Singapore redoubles its efforts against financial crime

Written by Kapronasia || March 05 2024

Singapore has been battling a surge in financial crime since the coronavirus pandemic, with 2023 being notable as the city-state dealt with its largest ever money laundering case. The investigation is ongoing and thus far authorities have seized more than US$2.2 billion. However, more mundane types of financial crime continue to be a challenge for Singapore, notably online scams. In 2023, scams reported in Singapore rose roughly 47% to 46,563, the highest amount since the police began tracking this type of crime in 2016.

On the one hand, the total amount of money lost in scams fell slightly last year to $651.8 million from S$660.7 million in 2022, according to Singapore police. The police said that the slight decrease in losses is largely due to efforts by the authorities and the private sector, banks in particular, to intervene before scammers are able to bilk the full amount from victims.

One of the most common type of scams in Singapore involves scammers asking victims to perform certain tasks for a commission. Common tasks involved in these types of scams include liking social media posts, reviewing hotels, restaurants, or airlines, completing surveys, or rating mobile apps to improve their rankings in app stores. At some point in the process, scammers ask victims to transfer funds from their bank accounts, promising them higher earnings in the future. Then the scammers disappear after they have collected the money.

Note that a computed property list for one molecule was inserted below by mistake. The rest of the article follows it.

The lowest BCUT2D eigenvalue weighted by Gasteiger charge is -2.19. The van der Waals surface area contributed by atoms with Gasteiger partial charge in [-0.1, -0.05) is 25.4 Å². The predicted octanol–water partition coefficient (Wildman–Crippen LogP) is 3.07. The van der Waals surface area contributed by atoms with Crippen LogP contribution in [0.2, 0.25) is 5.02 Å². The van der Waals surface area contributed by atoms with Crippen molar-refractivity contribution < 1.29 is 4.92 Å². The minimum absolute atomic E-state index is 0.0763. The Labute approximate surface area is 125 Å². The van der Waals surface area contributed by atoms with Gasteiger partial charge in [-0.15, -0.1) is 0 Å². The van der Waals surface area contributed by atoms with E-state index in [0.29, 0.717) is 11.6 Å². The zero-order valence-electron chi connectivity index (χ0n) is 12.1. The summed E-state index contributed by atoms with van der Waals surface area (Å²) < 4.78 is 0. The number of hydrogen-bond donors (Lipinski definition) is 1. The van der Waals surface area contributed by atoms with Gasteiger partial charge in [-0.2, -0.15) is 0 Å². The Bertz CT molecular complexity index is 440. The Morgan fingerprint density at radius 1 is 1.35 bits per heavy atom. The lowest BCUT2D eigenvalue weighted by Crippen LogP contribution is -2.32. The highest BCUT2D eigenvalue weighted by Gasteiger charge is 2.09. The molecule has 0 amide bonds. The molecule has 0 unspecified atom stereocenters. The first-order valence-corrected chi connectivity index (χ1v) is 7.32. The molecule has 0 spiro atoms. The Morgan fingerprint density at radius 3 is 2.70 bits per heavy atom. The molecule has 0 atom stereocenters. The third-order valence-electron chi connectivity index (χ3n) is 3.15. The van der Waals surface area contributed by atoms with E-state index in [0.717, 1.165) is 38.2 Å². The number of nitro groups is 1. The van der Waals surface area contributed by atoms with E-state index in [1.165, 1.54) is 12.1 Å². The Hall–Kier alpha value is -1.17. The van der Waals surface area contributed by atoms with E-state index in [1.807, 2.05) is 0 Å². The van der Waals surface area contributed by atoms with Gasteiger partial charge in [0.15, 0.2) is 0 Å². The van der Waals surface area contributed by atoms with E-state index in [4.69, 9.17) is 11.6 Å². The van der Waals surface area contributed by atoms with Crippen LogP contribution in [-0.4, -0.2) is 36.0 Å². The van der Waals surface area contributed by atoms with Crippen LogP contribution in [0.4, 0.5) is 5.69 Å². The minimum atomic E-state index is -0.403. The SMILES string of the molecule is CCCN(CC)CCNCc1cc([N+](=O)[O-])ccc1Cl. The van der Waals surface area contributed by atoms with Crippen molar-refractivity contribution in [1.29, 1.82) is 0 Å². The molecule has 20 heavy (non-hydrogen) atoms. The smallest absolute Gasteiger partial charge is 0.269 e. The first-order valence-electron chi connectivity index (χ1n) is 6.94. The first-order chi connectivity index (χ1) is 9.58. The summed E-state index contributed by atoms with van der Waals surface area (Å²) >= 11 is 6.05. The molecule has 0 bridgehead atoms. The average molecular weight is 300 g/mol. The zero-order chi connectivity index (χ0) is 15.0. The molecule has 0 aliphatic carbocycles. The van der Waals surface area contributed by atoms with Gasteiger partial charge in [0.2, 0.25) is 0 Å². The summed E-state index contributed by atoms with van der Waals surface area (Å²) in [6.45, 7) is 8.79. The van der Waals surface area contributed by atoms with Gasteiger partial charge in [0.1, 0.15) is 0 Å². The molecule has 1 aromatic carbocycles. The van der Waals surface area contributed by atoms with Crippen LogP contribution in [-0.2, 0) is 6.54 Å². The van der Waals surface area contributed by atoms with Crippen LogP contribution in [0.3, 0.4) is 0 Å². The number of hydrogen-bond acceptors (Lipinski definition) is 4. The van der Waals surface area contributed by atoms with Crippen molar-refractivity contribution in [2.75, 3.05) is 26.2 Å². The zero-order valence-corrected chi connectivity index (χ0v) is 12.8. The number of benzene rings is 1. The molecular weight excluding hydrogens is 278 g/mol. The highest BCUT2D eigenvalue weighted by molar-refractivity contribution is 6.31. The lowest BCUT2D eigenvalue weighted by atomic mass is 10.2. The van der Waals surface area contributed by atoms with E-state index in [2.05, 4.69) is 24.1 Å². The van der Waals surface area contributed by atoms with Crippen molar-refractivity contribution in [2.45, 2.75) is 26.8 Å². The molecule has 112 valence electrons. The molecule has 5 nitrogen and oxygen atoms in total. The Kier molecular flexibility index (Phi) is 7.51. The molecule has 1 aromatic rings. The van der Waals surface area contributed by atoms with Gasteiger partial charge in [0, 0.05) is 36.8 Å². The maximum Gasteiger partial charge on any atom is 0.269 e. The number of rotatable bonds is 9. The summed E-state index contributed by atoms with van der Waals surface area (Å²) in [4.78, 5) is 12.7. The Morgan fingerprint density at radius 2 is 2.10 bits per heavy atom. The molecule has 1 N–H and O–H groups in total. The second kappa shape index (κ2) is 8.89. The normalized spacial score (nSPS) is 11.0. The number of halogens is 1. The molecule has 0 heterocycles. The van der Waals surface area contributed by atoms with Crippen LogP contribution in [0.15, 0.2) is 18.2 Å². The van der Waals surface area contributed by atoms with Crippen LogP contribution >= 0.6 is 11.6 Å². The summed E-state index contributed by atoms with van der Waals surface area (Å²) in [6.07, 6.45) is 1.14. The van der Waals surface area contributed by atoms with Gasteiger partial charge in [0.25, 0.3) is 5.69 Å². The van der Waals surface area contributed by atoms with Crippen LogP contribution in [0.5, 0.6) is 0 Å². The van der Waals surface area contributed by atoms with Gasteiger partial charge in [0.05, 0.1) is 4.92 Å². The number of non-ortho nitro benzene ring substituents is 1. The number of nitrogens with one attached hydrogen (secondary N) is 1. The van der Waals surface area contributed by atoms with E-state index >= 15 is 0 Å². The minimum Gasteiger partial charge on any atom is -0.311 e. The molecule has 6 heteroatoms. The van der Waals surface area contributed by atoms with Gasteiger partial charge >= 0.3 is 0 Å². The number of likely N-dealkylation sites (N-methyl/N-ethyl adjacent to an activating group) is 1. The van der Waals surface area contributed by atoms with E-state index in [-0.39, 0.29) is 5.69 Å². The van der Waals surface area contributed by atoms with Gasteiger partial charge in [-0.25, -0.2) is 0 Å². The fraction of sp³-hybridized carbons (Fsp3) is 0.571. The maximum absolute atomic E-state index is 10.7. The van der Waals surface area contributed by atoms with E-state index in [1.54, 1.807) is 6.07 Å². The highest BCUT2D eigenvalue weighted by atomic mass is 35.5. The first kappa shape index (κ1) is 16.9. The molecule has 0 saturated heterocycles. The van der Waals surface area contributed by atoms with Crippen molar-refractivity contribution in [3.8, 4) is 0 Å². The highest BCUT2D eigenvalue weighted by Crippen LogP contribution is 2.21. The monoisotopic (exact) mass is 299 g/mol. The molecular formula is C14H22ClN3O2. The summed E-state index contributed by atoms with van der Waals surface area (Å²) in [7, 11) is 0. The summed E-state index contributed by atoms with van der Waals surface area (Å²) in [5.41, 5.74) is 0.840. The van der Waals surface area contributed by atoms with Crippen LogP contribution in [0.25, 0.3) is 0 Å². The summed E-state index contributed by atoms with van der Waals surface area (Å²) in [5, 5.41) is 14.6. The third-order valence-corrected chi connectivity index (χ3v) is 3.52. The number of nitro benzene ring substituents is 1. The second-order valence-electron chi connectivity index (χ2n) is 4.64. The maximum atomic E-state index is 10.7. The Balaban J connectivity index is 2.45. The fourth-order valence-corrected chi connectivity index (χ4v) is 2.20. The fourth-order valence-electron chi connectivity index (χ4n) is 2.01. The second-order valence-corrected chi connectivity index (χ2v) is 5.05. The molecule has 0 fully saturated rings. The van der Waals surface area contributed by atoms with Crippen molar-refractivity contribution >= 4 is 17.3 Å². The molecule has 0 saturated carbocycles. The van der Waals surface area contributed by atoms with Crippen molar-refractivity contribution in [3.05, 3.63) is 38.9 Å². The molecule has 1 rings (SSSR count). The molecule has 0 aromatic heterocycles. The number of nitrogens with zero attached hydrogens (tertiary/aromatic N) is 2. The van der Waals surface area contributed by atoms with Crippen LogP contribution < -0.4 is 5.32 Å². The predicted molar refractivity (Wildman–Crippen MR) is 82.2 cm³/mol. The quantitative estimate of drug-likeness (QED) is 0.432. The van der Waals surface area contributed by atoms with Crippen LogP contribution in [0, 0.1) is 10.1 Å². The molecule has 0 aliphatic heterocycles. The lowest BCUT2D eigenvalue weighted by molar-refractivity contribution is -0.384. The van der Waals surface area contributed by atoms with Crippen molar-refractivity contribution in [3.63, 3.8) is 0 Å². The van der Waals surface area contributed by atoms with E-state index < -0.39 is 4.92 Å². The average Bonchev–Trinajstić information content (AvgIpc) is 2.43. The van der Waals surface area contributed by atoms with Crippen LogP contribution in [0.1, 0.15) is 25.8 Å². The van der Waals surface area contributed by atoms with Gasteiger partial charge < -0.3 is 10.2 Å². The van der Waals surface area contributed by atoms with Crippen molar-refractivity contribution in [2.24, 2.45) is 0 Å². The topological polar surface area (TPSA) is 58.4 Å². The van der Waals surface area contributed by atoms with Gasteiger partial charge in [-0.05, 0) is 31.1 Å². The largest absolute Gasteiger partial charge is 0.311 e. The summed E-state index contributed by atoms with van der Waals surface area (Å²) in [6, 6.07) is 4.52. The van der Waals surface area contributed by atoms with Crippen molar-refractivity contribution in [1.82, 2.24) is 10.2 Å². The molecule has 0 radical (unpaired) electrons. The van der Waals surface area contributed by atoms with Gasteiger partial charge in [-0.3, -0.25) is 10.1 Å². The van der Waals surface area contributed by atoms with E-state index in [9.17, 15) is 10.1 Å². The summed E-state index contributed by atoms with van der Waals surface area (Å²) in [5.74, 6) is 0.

Phishing and investment scams also continue to be a problem. While the former decreased 16.3% in 2023, the latter rose almost 30%.

With that in mind, in October 2023, Singapore published a consultation paper that assigns relevant duties to both financial institutions and telecommunications firms to mitigate phishing scams and details financial damages to be paid out to affected victims. In a statement, the Monetary Authority of Singapore (MAS) said that digitally-enabled scams involving phishing and malware in which victims either give away or have their banking credentials stolen, leading to unauthorized transactions, “are of gravest concern,” adding that “left unaddressed, such scam threats and ensuing losses can undermine public confidence in payments and digital banking.”

Increasing the security standards on mobile operating systems and mobile devices is one way that the threat from such scams can be reduced, but it is also important for banks to strengthen anti-malware controls, fraud surveillance, and detection capabilities. To that end, in Nov. 2023, DBS, OCBC and UOB introduced a Money Lock feature for customers to set aside a portion of funds in their bank accounts that cannot be transferred digitally. This limits the amount a customer may lose should their digital banking access be compromised.

On Feb. 29, MAS said in a statement that more than 61,000 Money Lock accounts have been set up thus far, with over S$5.4 billion of savings set aside in February 2024. Other major retail banks will introduce the Money Lock feature by mid-2024.